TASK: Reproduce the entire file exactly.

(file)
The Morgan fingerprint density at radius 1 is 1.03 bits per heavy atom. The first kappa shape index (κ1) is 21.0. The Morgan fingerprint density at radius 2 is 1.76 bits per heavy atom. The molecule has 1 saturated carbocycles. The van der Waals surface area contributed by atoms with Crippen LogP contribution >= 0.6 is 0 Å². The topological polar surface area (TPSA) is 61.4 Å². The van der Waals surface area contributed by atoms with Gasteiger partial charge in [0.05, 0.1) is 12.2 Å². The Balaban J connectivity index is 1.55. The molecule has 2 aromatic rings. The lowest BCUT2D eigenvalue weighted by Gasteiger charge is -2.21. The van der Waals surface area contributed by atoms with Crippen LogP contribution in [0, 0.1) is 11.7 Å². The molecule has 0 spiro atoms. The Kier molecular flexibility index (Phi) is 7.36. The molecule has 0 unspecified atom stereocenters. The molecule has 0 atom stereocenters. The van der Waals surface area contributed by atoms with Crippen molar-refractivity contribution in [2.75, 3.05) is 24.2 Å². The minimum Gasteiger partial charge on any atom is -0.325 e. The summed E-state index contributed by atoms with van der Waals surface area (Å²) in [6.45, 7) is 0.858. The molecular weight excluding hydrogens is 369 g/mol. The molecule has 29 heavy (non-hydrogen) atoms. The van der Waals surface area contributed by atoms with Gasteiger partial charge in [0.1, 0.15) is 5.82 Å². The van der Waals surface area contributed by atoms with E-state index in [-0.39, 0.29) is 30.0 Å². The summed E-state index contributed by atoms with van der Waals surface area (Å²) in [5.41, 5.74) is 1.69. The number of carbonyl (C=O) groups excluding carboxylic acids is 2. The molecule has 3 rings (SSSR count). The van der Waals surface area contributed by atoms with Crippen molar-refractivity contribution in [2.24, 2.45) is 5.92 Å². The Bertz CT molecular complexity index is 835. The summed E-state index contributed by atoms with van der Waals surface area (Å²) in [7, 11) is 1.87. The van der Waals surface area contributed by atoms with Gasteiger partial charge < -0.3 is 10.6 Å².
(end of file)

The Morgan fingerprint density at radius 1 is 1.03 bits per heavy atom. The first kappa shape index (κ1) is 21.0. The Morgan fingerprint density at radius 2 is 1.76 bits per heavy atom. The molecule has 1 saturated carbocycles. The van der Waals surface area contributed by atoms with Crippen LogP contribution >= 0.6 is 0 Å². The topological polar surface area (TPSA) is 61.4 Å². The van der Waals surface area contributed by atoms with Gasteiger partial charge in [0.05, 0.1) is 12.2 Å². The Balaban J connectivity index is 1.55. The molecule has 2 aromatic rings. The lowest BCUT2D eigenvalue weighted by Gasteiger charge is -2.21. The van der Waals surface area contributed by atoms with Crippen LogP contribution in [0, 0.1) is 11.7 Å². The molecule has 0 spiro atoms. The Kier molecular flexibility index (Phi) is 7.36. The molecule has 0 unspecified atom stereocenters. The molecule has 0 atom stereocenters. The van der Waals surface area contributed by atoms with Crippen molar-refractivity contribution in [2.75, 3.05) is 24.2 Å². The minimum Gasteiger partial charge on any atom is -0.325 e. The summed E-state index contributed by atoms with van der Waals surface area (Å²) in [6.45, 7) is 0.858. The molecular weight excluding hydrogens is 369 g/mol. The molecule has 29 heavy (non-hydrogen) atoms. The van der Waals surface area contributed by atoms with Gasteiger partial charge in [0.1, 0.15) is 5.82 Å². The van der Waals surface area contributed by atoms with E-state index in [-0.39, 0.29) is 30.0 Å². The summed E-state index contributed by atoms with van der Waals surface area (Å²) in [5.41, 5.74) is 1.69. The number of carbonyl (C=O) groups excluding carboxylic acids is 2. The molecule has 3 rings (SSSR count). The van der Waals surface area contributed by atoms with Crippen molar-refractivity contribution in [2.24, 2.45) is 5.92 Å². The Bertz CT molecular complexity index is 835. The summed E-state index contributed by atoms with van der Waals surface area (Å²) in [7, 11) is 1.87. The van der Waals surface area contributed by atoms with Gasteiger partial charge < -0.3 is 10.6 Å².